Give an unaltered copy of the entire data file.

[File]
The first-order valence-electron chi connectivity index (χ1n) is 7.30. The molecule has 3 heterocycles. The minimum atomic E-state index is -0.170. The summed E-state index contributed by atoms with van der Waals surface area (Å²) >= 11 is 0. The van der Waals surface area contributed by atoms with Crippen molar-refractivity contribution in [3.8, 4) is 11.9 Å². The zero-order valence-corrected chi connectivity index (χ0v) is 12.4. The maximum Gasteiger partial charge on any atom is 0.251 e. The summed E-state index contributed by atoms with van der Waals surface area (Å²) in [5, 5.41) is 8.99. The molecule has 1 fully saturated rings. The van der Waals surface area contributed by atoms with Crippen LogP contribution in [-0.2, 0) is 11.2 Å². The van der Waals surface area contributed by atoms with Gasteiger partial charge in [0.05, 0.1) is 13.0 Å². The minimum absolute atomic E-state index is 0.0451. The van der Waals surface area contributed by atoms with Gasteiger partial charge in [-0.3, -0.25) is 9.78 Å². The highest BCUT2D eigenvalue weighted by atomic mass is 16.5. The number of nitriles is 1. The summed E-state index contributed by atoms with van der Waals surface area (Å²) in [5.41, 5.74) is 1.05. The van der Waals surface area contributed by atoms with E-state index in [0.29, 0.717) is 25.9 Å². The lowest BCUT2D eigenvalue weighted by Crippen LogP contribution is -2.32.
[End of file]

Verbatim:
The first-order valence-electron chi connectivity index (χ1n) is 7.30. The molecule has 3 heterocycles. The minimum atomic E-state index is -0.170. The summed E-state index contributed by atoms with van der Waals surface area (Å²) >= 11 is 0. The van der Waals surface area contributed by atoms with Crippen molar-refractivity contribution in [3.8, 4) is 11.9 Å². The zero-order valence-corrected chi connectivity index (χ0v) is 12.4. The maximum Gasteiger partial charge on any atom is 0.251 e. The summed E-state index contributed by atoms with van der Waals surface area (Å²) in [5, 5.41) is 8.99. The molecule has 1 fully saturated rings. The van der Waals surface area contributed by atoms with Crippen LogP contribution in [-0.2, 0) is 11.2 Å². The van der Waals surface area contributed by atoms with Gasteiger partial charge in [0.05, 0.1) is 13.0 Å². The minimum absolute atomic E-state index is 0.0451. The van der Waals surface area contributed by atoms with Gasteiger partial charge in [-0.3, -0.25) is 9.78 Å². The highest BCUT2D eigenvalue weighted by atomic mass is 16.5. The number of nitriles is 1. The summed E-state index contributed by atoms with van der Waals surface area (Å²) in [5.41, 5.74) is 1.05. The van der Waals surface area contributed by atoms with E-state index in [0.29, 0.717) is 25.9 Å². The lowest BCUT2D eigenvalue weighted by Crippen LogP contribution is -2.32.